It’s been eight years since Ray D’Arcy’s return to RTÉ from Today FM, where he’d shot the lights out for a decade with a hugely popular, very entertaining morning programme. The Kildare man slotted into Radio 1 in mid-afternoons with The Ray D’Arcy Show (Mon-Fri 3pm), and it’s been… okay.
Not bad, not great. There’s not a whole lot actually wrong with it per se. It holds its own in the ratings, so the public must like it.
But I hardly ever listen myself, and in fact, often forget it exists at all. It’s an odd sort of grey space in the middle of the schedule. It never leaps into the mind, unbidden, demanding your attention, the way plenty of other shows do — including ones that occupy the same ballpark in subject matter and tone. The Ray D’Arcy Show stands in that middle-point between hard news and softer lifestyle stuff, shading towards the latter. In general I like that: too much current affairs makes you want to slit your wrists, too much fluff and nonsense feels somehow like a waste of time.
Yet I rarely catch this, and never think of it. At the same time, when I do tune in, it’s fine — a perfectly passable hour-and-a-half of radio. Is that damning with faint praise?
This week author and journalist Ronan McGreevy was speaking about the name Brigid, and it was enjoyable: one of those D’Arcy-esque bits which are breezy and mildly informative. Ahead of the new bank holiday named after, as McGreevy put it, “the patroness of Ireland”, they combed over CSO figures for baby names and found that Brigid has “fallen massively out of favour”.
These stats go back to 1964, when 595 babies were given that name under the modernised spelling of Bridget. In 2021, the most recent year included, there were only 20.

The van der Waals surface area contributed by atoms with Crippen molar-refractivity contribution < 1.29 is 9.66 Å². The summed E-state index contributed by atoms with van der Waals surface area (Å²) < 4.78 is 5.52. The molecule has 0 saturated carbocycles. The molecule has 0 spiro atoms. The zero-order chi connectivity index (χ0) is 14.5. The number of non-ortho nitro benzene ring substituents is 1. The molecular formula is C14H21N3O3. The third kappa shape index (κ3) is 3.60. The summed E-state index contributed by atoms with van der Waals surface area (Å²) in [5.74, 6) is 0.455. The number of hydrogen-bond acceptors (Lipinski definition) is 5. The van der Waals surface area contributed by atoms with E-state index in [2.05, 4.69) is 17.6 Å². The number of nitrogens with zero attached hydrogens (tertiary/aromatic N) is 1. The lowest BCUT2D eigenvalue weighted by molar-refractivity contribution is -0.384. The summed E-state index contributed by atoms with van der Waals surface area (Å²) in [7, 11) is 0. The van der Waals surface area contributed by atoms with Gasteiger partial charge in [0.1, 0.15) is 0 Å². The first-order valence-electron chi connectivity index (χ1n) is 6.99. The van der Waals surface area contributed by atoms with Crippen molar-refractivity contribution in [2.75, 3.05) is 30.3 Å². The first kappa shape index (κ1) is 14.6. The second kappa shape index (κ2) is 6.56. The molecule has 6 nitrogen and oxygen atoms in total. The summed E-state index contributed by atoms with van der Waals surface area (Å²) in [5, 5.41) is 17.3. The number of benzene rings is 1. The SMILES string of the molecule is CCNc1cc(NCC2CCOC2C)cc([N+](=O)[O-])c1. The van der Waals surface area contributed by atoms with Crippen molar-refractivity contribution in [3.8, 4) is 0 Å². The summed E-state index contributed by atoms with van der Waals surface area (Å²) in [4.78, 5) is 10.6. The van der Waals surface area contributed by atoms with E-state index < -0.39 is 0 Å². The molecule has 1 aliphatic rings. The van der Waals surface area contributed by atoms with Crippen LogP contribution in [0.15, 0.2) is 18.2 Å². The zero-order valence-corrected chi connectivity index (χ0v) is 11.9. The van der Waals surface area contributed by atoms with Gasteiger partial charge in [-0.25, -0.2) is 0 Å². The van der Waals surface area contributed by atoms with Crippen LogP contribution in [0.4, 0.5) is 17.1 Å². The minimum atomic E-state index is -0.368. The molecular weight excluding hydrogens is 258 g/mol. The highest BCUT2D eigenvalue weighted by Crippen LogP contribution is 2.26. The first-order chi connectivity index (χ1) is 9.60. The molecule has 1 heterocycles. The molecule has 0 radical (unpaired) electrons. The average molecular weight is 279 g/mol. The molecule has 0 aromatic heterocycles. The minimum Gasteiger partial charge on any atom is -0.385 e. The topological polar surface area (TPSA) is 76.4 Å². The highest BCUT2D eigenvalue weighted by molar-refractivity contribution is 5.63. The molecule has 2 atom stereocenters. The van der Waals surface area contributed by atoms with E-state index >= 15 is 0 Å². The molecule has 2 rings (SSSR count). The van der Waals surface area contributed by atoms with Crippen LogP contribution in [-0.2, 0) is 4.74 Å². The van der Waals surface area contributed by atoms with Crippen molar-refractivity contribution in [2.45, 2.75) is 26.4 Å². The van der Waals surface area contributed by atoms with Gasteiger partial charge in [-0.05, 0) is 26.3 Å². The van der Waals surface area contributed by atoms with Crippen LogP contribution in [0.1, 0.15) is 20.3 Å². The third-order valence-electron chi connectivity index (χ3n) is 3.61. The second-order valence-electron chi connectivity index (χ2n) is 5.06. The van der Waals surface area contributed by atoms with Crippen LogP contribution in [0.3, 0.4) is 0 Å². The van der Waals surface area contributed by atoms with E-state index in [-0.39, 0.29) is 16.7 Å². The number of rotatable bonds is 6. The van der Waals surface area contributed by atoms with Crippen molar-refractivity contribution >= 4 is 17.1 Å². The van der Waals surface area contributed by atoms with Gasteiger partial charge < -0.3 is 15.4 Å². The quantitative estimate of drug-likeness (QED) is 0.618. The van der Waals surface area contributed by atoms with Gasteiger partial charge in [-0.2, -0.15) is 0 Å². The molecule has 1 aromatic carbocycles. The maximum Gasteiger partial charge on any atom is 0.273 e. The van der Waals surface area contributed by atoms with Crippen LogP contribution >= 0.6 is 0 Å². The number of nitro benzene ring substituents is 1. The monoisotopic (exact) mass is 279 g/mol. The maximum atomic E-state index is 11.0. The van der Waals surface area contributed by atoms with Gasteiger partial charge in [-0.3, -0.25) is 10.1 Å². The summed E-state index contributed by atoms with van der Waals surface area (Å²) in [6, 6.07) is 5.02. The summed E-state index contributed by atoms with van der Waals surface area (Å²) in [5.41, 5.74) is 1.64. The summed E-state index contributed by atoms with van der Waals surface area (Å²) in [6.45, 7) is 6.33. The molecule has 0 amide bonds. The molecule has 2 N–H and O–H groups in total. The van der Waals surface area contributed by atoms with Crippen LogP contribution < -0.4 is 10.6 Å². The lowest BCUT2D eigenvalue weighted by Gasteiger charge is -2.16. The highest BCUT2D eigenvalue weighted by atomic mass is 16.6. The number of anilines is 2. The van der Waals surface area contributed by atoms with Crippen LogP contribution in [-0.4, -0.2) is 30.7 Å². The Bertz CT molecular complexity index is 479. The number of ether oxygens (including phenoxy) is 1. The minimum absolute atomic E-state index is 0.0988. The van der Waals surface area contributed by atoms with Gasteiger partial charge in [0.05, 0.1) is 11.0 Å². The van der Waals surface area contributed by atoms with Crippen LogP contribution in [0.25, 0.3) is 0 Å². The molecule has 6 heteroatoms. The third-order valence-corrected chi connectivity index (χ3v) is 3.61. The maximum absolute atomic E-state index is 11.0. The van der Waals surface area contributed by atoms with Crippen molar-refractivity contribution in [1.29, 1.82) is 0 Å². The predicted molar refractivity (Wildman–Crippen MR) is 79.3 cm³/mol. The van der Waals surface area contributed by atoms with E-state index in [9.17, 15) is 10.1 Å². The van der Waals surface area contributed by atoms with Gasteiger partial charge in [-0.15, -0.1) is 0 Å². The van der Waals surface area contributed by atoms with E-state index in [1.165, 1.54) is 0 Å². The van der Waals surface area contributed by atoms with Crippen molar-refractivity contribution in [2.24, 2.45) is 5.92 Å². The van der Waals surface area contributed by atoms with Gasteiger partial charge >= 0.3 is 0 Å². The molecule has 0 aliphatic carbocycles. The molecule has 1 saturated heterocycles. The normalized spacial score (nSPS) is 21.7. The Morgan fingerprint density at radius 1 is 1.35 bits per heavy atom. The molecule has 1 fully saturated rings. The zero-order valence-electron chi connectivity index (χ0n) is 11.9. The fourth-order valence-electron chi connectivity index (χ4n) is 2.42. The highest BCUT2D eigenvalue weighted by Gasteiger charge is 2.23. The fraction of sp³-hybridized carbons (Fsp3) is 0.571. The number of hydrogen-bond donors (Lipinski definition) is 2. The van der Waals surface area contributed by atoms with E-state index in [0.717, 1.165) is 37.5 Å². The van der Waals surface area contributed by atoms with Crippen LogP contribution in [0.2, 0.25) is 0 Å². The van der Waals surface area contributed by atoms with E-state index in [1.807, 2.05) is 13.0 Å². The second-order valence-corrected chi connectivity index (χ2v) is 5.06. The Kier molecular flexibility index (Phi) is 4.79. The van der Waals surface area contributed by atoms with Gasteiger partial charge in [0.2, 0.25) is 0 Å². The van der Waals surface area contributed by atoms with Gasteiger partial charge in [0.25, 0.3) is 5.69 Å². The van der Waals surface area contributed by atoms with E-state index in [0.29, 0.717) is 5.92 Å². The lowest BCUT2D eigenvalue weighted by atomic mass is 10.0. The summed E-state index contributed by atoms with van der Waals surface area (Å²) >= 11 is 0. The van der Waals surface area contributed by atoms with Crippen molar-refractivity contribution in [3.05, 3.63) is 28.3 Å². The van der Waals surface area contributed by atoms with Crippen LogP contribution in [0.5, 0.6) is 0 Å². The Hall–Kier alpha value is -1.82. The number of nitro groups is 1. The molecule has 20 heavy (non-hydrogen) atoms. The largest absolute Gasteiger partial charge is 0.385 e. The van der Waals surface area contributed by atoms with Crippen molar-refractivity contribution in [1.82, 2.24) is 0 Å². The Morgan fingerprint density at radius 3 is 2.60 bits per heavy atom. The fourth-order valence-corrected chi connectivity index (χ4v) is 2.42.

It gets worse for the traditionally spelled Brigid: fewer than three from 2014-2017 and in 2021. Other iterations — Bridie, Breda etc — also declined; even added together, the name in its many variations is now only given to 40 or 50 girls in a year.
“It seems,” McGreevy said, “to be going the way of all those saints’ names people were called: John, Patrick, Anne, Mary.” In 1964 Irish women gave birth to over 3000 Marys; in 2021 it was 41. More shockingly, that beautiful and timeless name Anne was bestowed on only six girls in the latest figures.
Patrick was top boys’ name until 1984; these days it’s a tenth of its former number, in what McGreevy termed an “historical decline”. These, after all, were what Irish kids were called for centuries, not just decades.
D’Arcy also spoke to Pamela Murphy, a former embalmer now en route — ahem — to becoming a train driver with Irish Rail. She’d worked with her dad for 12 years; people have an image of their loved one, we learned, and the embalmer does their best to recreate that. The best compliment you can get, Pamela said, is: “Oh, they look great!”
She wanted a change of scenery, and is literally getting that now: the views from the driver’s seat are “just unbelievable”. Murphy was a likeable and cheery interviewee, D’Arcy was engaged and animated; they had a bit of craic together.
An entertaining segment in a decent edition of the show. And yet, I probably won’t be listening again for a long time — and still not quite sure why that is.